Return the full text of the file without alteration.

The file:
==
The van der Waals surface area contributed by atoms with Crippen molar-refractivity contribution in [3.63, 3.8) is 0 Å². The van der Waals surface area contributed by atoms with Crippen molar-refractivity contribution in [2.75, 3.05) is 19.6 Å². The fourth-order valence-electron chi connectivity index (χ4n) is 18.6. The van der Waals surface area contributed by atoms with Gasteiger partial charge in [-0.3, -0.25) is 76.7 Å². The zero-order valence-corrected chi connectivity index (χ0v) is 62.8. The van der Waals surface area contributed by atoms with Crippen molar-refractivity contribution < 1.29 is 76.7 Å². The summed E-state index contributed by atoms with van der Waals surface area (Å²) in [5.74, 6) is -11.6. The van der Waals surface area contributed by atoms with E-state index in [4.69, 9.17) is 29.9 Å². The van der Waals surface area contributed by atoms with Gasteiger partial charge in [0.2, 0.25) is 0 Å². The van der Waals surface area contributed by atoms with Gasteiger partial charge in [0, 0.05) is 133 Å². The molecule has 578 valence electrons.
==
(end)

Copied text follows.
The van der Waals surface area contributed by atoms with Crippen molar-refractivity contribution in [3.63, 3.8) is 0 Å². The van der Waals surface area contributed by atoms with Crippen molar-refractivity contribution in [2.75, 3.05) is 19.6 Å². The fourth-order valence-electron chi connectivity index (χ4n) is 18.6. The van der Waals surface area contributed by atoms with Gasteiger partial charge in [-0.3, -0.25) is 76.7 Å². The zero-order valence-corrected chi connectivity index (χ0v) is 62.8. The van der Waals surface area contributed by atoms with Crippen molar-refractivity contribution < 1.29 is 76.7 Å². The summed E-state index contributed by atoms with van der Waals surface area (Å²) in [5.74, 6) is -11.6. The van der Waals surface area contributed by atoms with E-state index in [4.69, 9.17) is 29.9 Å². The van der Waals surface area contributed by atoms with Gasteiger partial charge in [0.2, 0.25) is 0 Å². The van der Waals surface area contributed by atoms with Gasteiger partial charge in [0, 0.05) is 133 Å². The molecule has 578 valence electrons.